Full Transcript - Episode 7
Airport rankings, mystery mogul, Rapunzel Syndrome and more dung...plus someone who actually knows more about the Brazilian economy than two gringos!
G: …what this button does? Ah, looks like we’re recording. Um, well I don’t see Jay around. May-maybe I should start? Hang on. Let’s…er…let’s just take a look…no. My goodness. What’s this? Ooh, no, I don’t like… Ooh, Jay, Jay I never knew! That’s…that’s…ooh, my goodness! No, I tell you what, um, I won’t start now. Let’s…let’s have a little bit of music and I’ll be right back.
J: What? Get out of there! That’s not for you!
J: Hello, and welcome to the first pod from 2020!
G: Indeed. Welcome from 2020 – The Future!
J: The future. So Gee, how was, er, Christmas and New Year’s?
G: Christmas was great, actually. I-I ate too much and drank too much.
J: Oh. I just…I just ate too much. I didn’t really drink that much this time.
G: Oh. Well. You…you obviously failed then, yes?
J: Yes, I did. Anyway, let’s go straight to business and let’s, er, talk about the news from the week because we have a lot…a lot…a lot on our schedule today. First of all, in the beginning of the year, there’s usually a lot of economic forecasts coming out and, er, a lot of new data from the previous years, and we have…
G: We have the long-promised economist! He’s finally coming in.
J: The economist…ooh…
G: The economist. Not from the magazine but somebody who’s an economist.
J: An actual economist – who actually earns money doing economy.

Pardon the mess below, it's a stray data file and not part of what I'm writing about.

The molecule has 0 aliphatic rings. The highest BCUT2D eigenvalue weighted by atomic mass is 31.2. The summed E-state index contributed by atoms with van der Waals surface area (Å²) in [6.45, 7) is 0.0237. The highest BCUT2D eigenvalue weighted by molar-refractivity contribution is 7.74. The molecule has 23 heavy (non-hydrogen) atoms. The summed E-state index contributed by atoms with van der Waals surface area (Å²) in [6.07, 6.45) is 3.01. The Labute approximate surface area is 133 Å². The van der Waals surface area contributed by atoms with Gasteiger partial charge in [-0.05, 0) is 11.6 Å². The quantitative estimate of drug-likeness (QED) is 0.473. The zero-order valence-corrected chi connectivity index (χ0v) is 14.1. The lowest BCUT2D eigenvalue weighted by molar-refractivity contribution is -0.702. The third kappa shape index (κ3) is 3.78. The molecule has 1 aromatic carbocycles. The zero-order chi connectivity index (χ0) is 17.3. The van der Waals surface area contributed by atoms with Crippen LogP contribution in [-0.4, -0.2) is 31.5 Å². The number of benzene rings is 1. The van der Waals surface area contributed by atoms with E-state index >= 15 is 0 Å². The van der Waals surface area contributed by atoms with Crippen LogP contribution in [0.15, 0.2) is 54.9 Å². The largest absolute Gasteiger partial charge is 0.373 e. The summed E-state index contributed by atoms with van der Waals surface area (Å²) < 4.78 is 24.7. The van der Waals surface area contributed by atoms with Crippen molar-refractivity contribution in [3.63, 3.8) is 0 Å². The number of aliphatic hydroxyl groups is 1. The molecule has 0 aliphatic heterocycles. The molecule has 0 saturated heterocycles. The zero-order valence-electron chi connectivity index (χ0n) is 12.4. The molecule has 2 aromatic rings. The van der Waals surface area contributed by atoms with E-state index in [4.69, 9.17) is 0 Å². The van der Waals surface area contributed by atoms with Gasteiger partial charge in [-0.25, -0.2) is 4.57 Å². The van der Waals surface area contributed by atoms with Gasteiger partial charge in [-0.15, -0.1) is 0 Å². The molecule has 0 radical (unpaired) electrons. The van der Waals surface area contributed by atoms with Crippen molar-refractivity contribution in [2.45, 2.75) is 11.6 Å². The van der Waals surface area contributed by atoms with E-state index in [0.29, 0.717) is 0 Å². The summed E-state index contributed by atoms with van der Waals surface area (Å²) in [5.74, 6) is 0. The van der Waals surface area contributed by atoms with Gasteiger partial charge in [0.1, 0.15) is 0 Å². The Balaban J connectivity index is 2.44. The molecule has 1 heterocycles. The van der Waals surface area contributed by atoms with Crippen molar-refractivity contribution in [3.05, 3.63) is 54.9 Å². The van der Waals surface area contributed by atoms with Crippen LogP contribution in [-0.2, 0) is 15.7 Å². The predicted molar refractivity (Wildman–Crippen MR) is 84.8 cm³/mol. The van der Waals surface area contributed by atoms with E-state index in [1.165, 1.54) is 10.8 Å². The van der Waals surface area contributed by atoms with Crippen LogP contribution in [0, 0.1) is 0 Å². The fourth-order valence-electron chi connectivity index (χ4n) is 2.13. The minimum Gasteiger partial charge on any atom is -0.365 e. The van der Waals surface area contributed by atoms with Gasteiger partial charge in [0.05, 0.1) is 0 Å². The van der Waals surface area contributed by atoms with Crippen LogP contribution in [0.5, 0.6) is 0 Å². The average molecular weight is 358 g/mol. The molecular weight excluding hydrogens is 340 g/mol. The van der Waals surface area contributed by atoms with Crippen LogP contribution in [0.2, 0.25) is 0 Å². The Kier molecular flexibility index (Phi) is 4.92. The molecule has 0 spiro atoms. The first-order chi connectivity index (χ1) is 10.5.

G: He’s been an economist for fifteen years or more.
J: Yeesh. This guy, he must have a boatload of experience.
G: He knows more than two gringos.
J: Alright. And what else do we have?
G: And I guess we’ll have our regular sections. We’re gonna have, er, ‘What Caught My Eye’, which we’ll kick-off shortly, and maybe a little bit of guru at the end.
J: A little bit of guru…some news… So let’s kick off the news to start with cos I’m actually…I’m raring to go. I have some really good stories today.
G: Excellent! I’ll look forward to those.
J: What do you…what do you have for us? What’s your top story of the day?
G: I’m going to start with a little, brief piece of local news, actually.
G: Have you ever heard of the OAG?
J: No, I have no idea.
G: I-I don’t know what it is, actually. It’s…it’s…it’s actually an English acronym. OAG is what it’s called in Portuguese, actually. But basically, they are the people who evaluate the performance of airports.
J: Ah, interesting. Ok.
G: And they have produced and published their figures from last year.
J: But…but they evaluate airports how? In…in what way?
G: In terms of punctuality. So basically, they classify each airport depending on size. So you’ve got small, medium, large, very large and mega. And then they look at the number of planes that leave on time, as a percentage, each year.
G: And then they rank the airports based on that percentage.
J: So but…it’s not…so, just to be clear – it’s not based on safety. It’s not based on acts of terrorism, or anything else. It’s simply the…the…if they depart and arrive on time?
G: It doesn’t say if the planes arrived or not, no. It just says that they departed on time, at least.
J: Ok. Ok, so…
G: Anyhow, I thought you’d be curious to know that…
J: Well, that-that’s nice that you talk about airplanes while an airplane is going overhead at the same time!
G: Yes. Who knows if that will be safe? I-I’m sure it will.
J: As long as they don’t hit me, I’m ok.
G: Alright, so, the…you’ll be pleasantly surprised to know… Where…where would you expect Garulhos to be on this list – our main airport in São Paulo?
J: I would say somewhere in the middle.
G: Well, in the ‘very large’ category – it’s a bit like the Oscars, this…
G: …in the ‘very large’ category they came fourth, no less.
G: Fourth, for punctuality.
J: Push…puxa vida!
G: They came fourth with 81.39%.
J: You know, that’s interesting.
G: That’s quite surprising, that.
J: By the way, I know th…I know the person who’s responsible for the design of that new airport. No, a-act…that’s not a joke! I know that person.